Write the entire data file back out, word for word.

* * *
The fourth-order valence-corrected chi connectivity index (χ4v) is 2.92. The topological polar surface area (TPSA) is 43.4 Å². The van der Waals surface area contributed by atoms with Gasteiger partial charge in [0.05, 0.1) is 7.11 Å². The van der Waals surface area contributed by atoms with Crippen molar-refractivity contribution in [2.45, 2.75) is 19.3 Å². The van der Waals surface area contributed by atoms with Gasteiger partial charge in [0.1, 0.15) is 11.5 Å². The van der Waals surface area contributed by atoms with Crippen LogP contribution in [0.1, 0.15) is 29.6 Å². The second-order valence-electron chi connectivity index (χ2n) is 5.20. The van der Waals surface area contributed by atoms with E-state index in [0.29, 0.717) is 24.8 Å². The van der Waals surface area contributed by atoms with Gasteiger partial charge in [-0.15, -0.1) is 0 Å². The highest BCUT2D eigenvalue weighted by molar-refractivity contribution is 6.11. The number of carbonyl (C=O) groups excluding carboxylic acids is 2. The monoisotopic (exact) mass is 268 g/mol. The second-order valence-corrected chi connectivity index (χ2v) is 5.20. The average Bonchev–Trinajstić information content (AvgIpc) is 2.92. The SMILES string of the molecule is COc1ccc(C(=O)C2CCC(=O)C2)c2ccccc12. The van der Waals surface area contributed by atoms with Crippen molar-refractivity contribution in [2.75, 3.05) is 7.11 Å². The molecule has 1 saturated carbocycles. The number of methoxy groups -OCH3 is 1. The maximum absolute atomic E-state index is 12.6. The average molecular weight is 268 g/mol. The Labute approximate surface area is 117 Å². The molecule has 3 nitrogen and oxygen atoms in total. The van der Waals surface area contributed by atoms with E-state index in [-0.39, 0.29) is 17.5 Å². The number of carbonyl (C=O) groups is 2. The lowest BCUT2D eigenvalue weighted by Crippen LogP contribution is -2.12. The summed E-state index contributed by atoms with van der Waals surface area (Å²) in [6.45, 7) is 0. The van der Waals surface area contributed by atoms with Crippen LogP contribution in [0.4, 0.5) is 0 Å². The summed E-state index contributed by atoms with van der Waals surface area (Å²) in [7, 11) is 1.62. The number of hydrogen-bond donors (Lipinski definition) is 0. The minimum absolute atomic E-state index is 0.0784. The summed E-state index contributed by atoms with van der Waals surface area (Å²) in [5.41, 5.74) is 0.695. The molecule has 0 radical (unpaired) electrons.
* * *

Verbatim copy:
The fourth-order valence-corrected chi connectivity index (χ4v) is 2.92. The topological polar surface area (TPSA) is 43.4 Å². The van der Waals surface area contributed by atoms with Gasteiger partial charge in [0.05, 0.1) is 7.11 Å². The van der Waals surface area contributed by atoms with Crippen molar-refractivity contribution in [2.45, 2.75) is 19.3 Å². The van der Waals surface area contributed by atoms with Gasteiger partial charge in [0.1, 0.15) is 11.5 Å². The van der Waals surface area contributed by atoms with Crippen LogP contribution in [0.1, 0.15) is 29.6 Å². The second-order valence-electron chi connectivity index (χ2n) is 5.20. The van der Waals surface area contributed by atoms with E-state index in [0.29, 0.717) is 24.8 Å². The van der Waals surface area contributed by atoms with Gasteiger partial charge in [-0.15, -0.1) is 0 Å². The highest BCUT2D eigenvalue weighted by molar-refractivity contribution is 6.11. The number of carbonyl (C=O) groups excluding carboxylic acids is 2. The monoisotopic (exact) mass is 268 g/mol. The second-order valence-corrected chi connectivity index (χ2v) is 5.20. The average Bonchev–Trinajstić information content (AvgIpc) is 2.92. The SMILES string of the molecule is COc1ccc(C(=O)C2CCC(=O)C2)c2ccccc12. The van der Waals surface area contributed by atoms with Crippen molar-refractivity contribution in [2.75, 3.05) is 7.11 Å². The molecule has 1 saturated carbocycles. The number of methoxy groups -OCH3 is 1. The maximum absolute atomic E-state index is 12.6. The average molecular weight is 268 g/mol. The Labute approximate surface area is 117 Å². The molecule has 3 nitrogen and oxygen atoms in total. The van der Waals surface area contributed by atoms with E-state index in [-0.39, 0.29) is 17.5 Å². The number of carbonyl (C=O) groups is 2. The lowest BCUT2D eigenvalue weighted by Crippen LogP contribution is -2.12. The summed E-state index contributed by atoms with van der Waals surface area (Å²) in [6.45, 7) is 0. The van der Waals surface area contributed by atoms with Crippen LogP contribution in [0.4, 0.5) is 0 Å². The summed E-state index contributed by atoms with van der Waals surface area (Å²) in [7, 11) is 1.62. The number of hydrogen-bond donors (Lipinski definition) is 0. The minimum absolute atomic E-state index is 0.0784. The summed E-state index contributed by atoms with van der Waals surface area (Å²) in [5.41, 5.74) is 0.695. The molecule has 0 radical (unpaired) electrons.